Setting the third-fastest 110-metre hurdles time in history would be impressive enough in itself. For American Devon Allen, though, that's only scratching the surface of his impressive multi-sport existence.
Allen, 27, ran a time of 12.84 seconds at the New York Grand Prix. Grant Holloway, the reigning Olympic silver medal winner, was second in 13.06 seconds.
The winning time was 0.04 seconds off the world record. It was also faster than any winning time in the history of the Olympic Games.
The world record of 12.80 seconds was set by American Aires Merritt in 2012 at the Van Damme Memorial in Brussels, Belgium. World Champion Holloway holds the second-fastest time of 12.81, which he set in June of 2021 at the U.S. Olympic Trials in Eugene, Oregon.
"Clean up a few things, and four hundredths of a second is four thousandths of a second per hurdle, which is so small," Allen told NBCSports.com. "Going to have to wait for another race.”
Allen will run in the U.S. Trials later this month. If he's successful there, he'll be heading to World Track and Field Championships from July 11-24 in Oregon, which is where Allen competed in college sports with the NCAA's Oregon Ducks.
Two days following the conclusion of the worlds, Allen gets back to work at his other job. He's a wide receiver for the NFL's Philadelphia Eagles, earning an annual stipend of $800,000 for catching passes. The Eagles open training camp on July 26.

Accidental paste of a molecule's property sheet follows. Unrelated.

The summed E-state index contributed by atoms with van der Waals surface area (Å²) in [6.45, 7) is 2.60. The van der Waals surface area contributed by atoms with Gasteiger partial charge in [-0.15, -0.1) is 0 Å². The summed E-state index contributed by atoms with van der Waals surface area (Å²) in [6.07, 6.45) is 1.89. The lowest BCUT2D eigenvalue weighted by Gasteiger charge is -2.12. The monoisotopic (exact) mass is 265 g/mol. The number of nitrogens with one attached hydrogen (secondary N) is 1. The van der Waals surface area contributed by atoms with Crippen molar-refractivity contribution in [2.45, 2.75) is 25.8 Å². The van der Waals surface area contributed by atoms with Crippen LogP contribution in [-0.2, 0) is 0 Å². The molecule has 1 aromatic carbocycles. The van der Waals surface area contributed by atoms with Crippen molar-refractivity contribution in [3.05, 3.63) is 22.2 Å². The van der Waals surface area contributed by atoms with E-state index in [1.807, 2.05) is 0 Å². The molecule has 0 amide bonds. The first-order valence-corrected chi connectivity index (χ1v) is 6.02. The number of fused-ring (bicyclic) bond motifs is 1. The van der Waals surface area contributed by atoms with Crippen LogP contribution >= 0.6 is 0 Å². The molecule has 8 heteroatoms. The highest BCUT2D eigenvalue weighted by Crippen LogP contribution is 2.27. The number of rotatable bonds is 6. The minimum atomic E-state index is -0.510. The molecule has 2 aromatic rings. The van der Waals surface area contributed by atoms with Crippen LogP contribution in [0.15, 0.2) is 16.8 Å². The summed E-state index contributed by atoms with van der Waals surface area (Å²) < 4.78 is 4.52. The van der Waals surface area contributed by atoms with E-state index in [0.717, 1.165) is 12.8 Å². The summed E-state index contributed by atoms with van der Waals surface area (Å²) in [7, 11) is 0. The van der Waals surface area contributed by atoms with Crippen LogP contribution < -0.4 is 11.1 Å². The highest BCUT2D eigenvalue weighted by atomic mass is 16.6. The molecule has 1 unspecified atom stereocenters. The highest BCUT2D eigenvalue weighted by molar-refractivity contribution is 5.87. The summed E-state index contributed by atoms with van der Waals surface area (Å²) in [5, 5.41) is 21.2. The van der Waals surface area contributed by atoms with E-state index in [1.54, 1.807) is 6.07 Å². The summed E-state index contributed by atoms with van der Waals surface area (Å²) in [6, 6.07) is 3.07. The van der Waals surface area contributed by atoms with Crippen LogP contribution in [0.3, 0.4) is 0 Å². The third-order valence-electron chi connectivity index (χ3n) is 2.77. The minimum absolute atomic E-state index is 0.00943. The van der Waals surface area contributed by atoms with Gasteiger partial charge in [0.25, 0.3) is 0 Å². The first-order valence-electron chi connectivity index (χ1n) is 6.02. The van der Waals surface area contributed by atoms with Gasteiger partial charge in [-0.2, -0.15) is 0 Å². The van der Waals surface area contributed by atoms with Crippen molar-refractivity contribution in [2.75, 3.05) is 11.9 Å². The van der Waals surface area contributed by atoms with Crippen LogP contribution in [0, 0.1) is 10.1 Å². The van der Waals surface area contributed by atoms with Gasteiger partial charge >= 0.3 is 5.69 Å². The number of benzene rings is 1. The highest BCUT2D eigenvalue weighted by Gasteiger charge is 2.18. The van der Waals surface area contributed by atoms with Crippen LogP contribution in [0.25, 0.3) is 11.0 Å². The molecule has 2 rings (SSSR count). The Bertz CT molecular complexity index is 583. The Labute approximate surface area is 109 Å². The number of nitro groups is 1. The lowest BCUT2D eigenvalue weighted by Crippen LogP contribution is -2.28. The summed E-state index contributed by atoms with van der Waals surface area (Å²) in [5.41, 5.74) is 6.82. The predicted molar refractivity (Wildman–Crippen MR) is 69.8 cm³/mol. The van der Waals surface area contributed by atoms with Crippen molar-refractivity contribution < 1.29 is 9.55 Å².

Remaining an elite world-class athlete in two sports is a challenge that Allen embraces wholeheartedly.
“When I’m doing so much — like football and track, trying to balance them both — I need to be really conscious of my recovery, my sleep, my diet, everything like that,” Allen told reporters after the race.
“So it had me locked in a little bit more, and obviously it’s working out.”
Allen ran track and played football while at Oregon. He's a three-time USA champion inthe 110-metre hurdles and has competed at two Olympic Games. He finished fifth at teh 2016 Rio Summer Games and fourth by 0.04 seconds last year in Tokyo.
Track stars playing football isn't unusual. Reinaldo Nehemiah (San Francisco 49ers) and Willie Gault (Chicago Bears) were World hurdle champions who won Super Bowls as NFLers. Both were denied their Olympic opportunity when the USA boycotted the 1980 Moscow Summer Games. Not satisfied with being a two-sport athlete, Gault also performed for the USA in the four-man bobsled at the 1988 Calgary Winter Olympics.
Bob Hayes, the 1964 gold medallist in the 100 metres, also won a Super Bowl with the Dallas Cowboys.